Tokyo Geographical Society had in March 1879 been established under the presidency of Prince Kitashirakawa. The society listed members from the high strata of early Meiji society: the Imperial Family, peers, high-ranking officials, politicians, scholars and merchants. The German Minister von Eisendecker, who was the president of the Deutsche Asiatische Gesellschaft, contacted Tokyo Geographical Society on August 25 and informed about the successful journey of the Nordenskiöld expedition through the Northeast Passage and expected arrival of S.S. Vega in Japan in a few days. He asked if the Society could welcome Dr. Nordenskiöld and his expedition under auspices of the three societies, namely the Tokyo Geographical Society, British Asiatic Society as well as the Deutsche Asiatische Gesellschaft. On September 2, on the day when S.S. Vega anchored in Yokohama, the Society accepted the request. The opportunity to welcome a prominent foreign scientist contributed to the general recognition of a new society in Japan and encouraged it to open contacts with foreign scholarly communities, at the time when those contacts still were limited - we may remember that Japan's more than two centuries long isolation had ended only two decades before Nordenkiöld's arrival.
A welcome reception took place on September 15, 1879 at Kobu-Daigakko, the predecessor of the Faculty of Technology of Tokyo Imperial University. It was an exceptionally grand ceremony at that time with over 130 guests including the presence of Prince Kitashirakawa, Prince Higashifushimi, as well as the American, Russian and British ministers. A special silver medallion was awarded to Nordenskiöld as a token of the Society's appreciation. In his return speech Dr. Nordenskiöld encouraged Prince Kitashirakawa, the President of the Society, to undertake a voyage along the Northwest Route from East Asia to Europe by Japanese people under the auspices of the Society and other expeditions to the Arctic. On September 17, Nordenskiöld was received by the Meiji Emperor.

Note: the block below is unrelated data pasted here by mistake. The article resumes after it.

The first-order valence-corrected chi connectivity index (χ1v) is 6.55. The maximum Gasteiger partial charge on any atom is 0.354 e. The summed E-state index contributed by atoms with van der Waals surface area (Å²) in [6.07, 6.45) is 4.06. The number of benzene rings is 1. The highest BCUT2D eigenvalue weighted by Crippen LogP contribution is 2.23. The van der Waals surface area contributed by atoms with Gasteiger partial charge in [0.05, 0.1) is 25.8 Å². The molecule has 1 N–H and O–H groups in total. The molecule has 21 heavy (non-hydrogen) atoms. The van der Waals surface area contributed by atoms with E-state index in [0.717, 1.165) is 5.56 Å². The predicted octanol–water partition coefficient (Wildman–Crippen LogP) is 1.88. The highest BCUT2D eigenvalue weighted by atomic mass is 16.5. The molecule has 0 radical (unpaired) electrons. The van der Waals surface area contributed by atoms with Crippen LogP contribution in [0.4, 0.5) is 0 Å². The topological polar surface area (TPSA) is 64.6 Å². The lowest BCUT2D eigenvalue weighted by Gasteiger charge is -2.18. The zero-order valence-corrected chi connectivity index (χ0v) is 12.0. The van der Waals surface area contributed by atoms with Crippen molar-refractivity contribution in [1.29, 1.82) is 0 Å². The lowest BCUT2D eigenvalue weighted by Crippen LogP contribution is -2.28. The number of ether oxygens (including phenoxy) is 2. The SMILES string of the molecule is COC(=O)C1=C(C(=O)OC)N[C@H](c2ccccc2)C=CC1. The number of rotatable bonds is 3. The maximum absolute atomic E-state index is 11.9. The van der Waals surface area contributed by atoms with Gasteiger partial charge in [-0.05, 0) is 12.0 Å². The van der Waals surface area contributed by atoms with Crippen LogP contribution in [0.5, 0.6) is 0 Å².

While S.S. Vega stayed in Yokohama, a collection of Japanese literature available at that time, altogether over 1,000 titles or about 7.000 volumes, was purchased. As Nordenskiöld himself did not understand Japanese he asked a Dutch medicine producer A.J.C. Geertzes to help him purchase Japanese books. Geertzes' assistant, Masashi Okuchi, gathered the books from Yokohama and Tokyo bookstores. According to Miyahiko Miki, the books are a good random selection of the book supply at that time; perhaps because of lack of time no particular effort seems to have been made to built up a consistent collection. Now the collection is preserved at the Royal Swedish Library in Stockholm.
On October 11 S.S. Vega left Yokohama and sailed to Kobe, which was reached on the 13th, and from where the expedition visited Kyoto and Lake Biwa. Kobe was left behind on the 18th. The expedition arrived on 21 October in Nagasaki, where Deshima was visited. Finally S.S. Vega left Nagasaki on 27 October and sailed via the Southern Route through Suez Canal. Stops were made in Hong Kong, Singapore, Sri Lanka, Naples, Rome, Lisbon, London and Copenhagen before the expedition reached Stockholm on 24 April 1880.